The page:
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Want a low-cost electric boat? These are the most affordable options out there

low-cost electric boat

Electric boating is and exciting and growing industry, but the high price of most well-known electric boats has kept them out of reach for most of us. Get ready though, as a new wave of innovation is seeing several new low-cost electric boats starting to enter the US market. Here’s a collection of some of the most interesting and affordable electric boats for those of us without big boat money.

Keep in mind that lower-cost electric boats usually mean lower power and shorter range, though these vessels can still be a lot of fun.

You’re not going to get high power and elegantly designed electric boats such as those from companies like Candela and X Shore for just a couple of month’s salary. Those luxury electric boats can reach well into the six figures, and their high-end design helps explain the high sticker price.

But for the rest of us, these more everyday electric boats can help scratch the itch for an affordable, quiet, and relaxing lake cruiser.

Veer V13

Veer is a new low-cost boat company, with the Veer V13 serving as its debut model.

Veer’s parent company Brunswick also owns Mercury Marine, a popular outboard engine maker. So it should come as no surprise that Veer’s boats are powered by Mercury drivetrains.

While the base model has a combustion outboard, the electric version uses the Avator 7.5e electric outboard.

veer x13 electric boat

The 13-foot (4-meter) two-seater boat is manufactured from rotomolded polyethylene. That’s the same way kayaks are made, and is a cost-effective method to produce large and hollow plastic parts such as boat hulls. If you’ve ever wondered why a canoe costs three to four times the price of a kayak on average, there you go.

That rotomolding production helps the Veer V13 achieve a much lower sticker price than fiberglass or aluminum electric boats.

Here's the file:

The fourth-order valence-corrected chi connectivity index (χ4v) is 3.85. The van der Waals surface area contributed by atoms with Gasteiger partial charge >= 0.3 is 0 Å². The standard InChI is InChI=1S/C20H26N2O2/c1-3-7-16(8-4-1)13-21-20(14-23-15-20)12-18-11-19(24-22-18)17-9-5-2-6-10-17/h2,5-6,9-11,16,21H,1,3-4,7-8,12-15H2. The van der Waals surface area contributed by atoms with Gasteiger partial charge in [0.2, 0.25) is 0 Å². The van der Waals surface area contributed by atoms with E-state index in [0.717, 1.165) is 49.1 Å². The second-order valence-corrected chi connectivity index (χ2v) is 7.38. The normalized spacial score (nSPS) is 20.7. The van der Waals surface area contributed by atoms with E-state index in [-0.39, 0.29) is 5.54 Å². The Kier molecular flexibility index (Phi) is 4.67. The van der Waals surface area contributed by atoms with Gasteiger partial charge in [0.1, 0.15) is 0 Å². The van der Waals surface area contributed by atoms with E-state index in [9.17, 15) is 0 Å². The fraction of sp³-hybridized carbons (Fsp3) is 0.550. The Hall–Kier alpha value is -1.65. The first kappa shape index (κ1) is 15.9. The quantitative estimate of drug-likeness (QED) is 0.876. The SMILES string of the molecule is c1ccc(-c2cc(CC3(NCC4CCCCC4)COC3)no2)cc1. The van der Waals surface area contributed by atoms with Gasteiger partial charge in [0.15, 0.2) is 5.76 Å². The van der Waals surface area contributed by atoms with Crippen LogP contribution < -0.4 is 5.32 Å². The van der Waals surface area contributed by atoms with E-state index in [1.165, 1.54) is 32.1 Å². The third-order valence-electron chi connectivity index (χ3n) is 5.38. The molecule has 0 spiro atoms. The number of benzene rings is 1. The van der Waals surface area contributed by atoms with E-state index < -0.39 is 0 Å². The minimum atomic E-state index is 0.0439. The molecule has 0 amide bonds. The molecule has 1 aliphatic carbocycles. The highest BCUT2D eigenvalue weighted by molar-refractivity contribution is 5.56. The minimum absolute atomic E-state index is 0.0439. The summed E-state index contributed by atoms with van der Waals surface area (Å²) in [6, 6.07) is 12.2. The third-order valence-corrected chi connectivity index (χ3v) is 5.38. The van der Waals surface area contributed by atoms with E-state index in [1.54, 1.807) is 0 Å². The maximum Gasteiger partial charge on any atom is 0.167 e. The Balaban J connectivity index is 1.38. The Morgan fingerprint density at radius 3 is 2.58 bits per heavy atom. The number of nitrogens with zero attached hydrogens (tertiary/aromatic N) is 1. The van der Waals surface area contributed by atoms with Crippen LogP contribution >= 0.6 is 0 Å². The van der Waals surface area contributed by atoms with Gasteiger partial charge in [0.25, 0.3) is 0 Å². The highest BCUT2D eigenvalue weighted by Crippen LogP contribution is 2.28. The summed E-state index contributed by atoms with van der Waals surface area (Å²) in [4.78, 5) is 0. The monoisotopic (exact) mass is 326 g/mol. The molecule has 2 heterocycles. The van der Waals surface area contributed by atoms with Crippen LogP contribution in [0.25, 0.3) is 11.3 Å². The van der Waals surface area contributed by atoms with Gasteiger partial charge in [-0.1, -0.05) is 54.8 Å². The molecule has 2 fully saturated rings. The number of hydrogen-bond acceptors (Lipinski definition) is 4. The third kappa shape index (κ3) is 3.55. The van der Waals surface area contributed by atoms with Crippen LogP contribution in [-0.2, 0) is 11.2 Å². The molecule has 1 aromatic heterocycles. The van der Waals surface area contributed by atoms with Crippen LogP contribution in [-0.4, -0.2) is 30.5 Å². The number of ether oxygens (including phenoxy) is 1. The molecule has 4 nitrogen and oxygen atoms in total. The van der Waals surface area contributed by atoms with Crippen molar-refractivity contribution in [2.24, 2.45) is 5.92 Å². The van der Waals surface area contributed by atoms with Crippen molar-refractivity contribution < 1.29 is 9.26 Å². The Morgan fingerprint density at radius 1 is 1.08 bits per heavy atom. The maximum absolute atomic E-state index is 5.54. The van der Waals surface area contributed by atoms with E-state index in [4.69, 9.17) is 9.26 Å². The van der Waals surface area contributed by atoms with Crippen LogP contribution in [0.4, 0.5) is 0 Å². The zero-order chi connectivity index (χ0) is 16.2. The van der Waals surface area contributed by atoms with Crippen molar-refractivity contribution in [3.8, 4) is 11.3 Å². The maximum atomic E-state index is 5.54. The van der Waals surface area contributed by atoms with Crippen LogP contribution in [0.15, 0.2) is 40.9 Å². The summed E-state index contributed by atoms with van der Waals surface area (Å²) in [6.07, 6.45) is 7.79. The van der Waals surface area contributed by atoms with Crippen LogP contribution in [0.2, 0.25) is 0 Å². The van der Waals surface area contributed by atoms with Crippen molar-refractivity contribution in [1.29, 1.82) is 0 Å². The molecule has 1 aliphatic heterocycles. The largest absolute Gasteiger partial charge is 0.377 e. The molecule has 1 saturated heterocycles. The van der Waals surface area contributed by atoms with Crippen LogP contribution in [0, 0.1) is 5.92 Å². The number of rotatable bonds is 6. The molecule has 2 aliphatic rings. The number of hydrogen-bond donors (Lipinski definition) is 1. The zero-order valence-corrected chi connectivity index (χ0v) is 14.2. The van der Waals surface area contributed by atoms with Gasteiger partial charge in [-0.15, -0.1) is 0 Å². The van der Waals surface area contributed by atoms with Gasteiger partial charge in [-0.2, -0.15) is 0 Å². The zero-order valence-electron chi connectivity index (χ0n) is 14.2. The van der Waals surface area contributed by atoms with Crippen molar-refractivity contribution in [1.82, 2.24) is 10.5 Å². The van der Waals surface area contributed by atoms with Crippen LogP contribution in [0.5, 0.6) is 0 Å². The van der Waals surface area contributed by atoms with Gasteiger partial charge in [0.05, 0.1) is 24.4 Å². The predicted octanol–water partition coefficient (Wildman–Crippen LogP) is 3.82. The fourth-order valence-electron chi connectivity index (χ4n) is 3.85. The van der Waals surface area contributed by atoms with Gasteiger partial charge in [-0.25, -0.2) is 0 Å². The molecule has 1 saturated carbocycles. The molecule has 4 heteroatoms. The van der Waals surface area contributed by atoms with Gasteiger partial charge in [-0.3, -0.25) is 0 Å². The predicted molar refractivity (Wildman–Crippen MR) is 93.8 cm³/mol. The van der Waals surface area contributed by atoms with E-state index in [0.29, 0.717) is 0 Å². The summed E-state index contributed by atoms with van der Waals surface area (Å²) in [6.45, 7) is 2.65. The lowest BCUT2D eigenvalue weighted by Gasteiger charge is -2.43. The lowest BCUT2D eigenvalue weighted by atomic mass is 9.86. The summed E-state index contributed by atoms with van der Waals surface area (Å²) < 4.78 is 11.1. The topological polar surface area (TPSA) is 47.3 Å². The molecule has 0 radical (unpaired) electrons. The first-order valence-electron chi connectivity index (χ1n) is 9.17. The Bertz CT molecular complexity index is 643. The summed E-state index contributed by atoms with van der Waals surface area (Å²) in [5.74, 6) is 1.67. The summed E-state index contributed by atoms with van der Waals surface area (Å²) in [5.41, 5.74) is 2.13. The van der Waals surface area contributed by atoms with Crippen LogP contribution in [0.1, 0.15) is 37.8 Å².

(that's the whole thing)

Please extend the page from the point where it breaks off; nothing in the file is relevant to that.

Also Read: The Year’s Most Noteworthy Electric Boat News

The base model comes with an entry-level price of US $11,995, including a trailer, though the electric version adds a US $2,100 premium to the total.

Since the Veer V13 is being marketed to new and first-time boat owners, it comes in a bundle with a galvanized trailer, making it easy to start boating right away.

veer x13 boat

TwinTroller eVenture bundle

TwinTroller is another manufacturer that offers small format boats, though this time with an interesting hull design. A pair of sponsons feature recessed electric motors that give the boat more maneuverability, as well as foot controls to allow the operator to keep his or her hands-free. That’s perfect for a small fishing boat.

The hollow cavity under the sponsons floods with water surrounding the two electric motors, creating a form of suction that makes the boat even more stable. Two men can stand on the same gunnel together without the boat tipping.

The base model of the TwinTroller X10 is priced at US $4,795, while a deluxe version costs US $5,495.

The TwinTroller eVenture bundle adds a more powerful rear electric motor for extra speed or longer run time. That bundle includes the company’s US $4,795 X10 boat as well as a US$2,599 ePropulsion Spirit 1.0 Plus electric outboard motor outfitted with an extra short shaft to fit the X10.

It also includes the Spirit Battery Plus to power the outboard and a US $1,399 trailer, bringing the total price to US $8,293 (including a US $500 discount for buying it all together as a bundle).